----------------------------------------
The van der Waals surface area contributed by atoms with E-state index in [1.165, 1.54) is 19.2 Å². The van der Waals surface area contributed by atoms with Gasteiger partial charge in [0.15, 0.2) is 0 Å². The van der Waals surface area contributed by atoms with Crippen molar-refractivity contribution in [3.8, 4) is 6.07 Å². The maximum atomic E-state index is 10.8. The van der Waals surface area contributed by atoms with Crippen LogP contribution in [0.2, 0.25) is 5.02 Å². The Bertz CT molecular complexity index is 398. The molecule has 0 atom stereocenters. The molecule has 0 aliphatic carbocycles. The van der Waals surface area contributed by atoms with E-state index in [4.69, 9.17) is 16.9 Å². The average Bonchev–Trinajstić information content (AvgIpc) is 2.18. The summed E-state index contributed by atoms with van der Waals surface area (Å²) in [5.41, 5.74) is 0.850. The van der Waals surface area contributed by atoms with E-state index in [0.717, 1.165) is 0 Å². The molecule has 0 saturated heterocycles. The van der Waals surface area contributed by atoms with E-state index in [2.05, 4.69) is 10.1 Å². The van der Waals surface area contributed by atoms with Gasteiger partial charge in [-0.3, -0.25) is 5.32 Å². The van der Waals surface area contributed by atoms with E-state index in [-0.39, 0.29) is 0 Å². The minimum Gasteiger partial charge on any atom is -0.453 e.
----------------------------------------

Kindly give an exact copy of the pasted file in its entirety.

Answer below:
The van der Waals surface area contributed by atoms with E-state index in [1.165, 1.54) is 19.2 Å². The van der Waals surface area contributed by atoms with Gasteiger partial charge in [0.15, 0.2) is 0 Å². The van der Waals surface area contributed by atoms with Crippen molar-refractivity contribution in [3.8, 4) is 6.07 Å². The maximum atomic E-state index is 10.8. The van der Waals surface area contributed by atoms with Crippen LogP contribution in [0.2, 0.25) is 5.02 Å². The Bertz CT molecular complexity index is 398. The molecule has 0 atom stereocenters. The molecule has 0 aliphatic carbocycles. The van der Waals surface area contributed by atoms with E-state index in [4.69, 9.17) is 16.9 Å². The average Bonchev–Trinajstić information content (AvgIpc) is 2.18. The summed E-state index contributed by atoms with van der Waals surface area (Å²) in [5.41, 5.74) is 0.850. The van der Waals surface area contributed by atoms with E-state index in [0.717, 1.165) is 0 Å². The molecule has 0 saturated heterocycles. The van der Waals surface area contributed by atoms with E-state index in [2.05, 4.69) is 10.1 Å². The van der Waals surface area contributed by atoms with Gasteiger partial charge in [-0.3, -0.25) is 5.32 Å². The van der Waals surface area contributed by atoms with E-state index in [-0.39, 0.29) is 0 Å². The minimum Gasteiger partial charge on any atom is -0.453 e.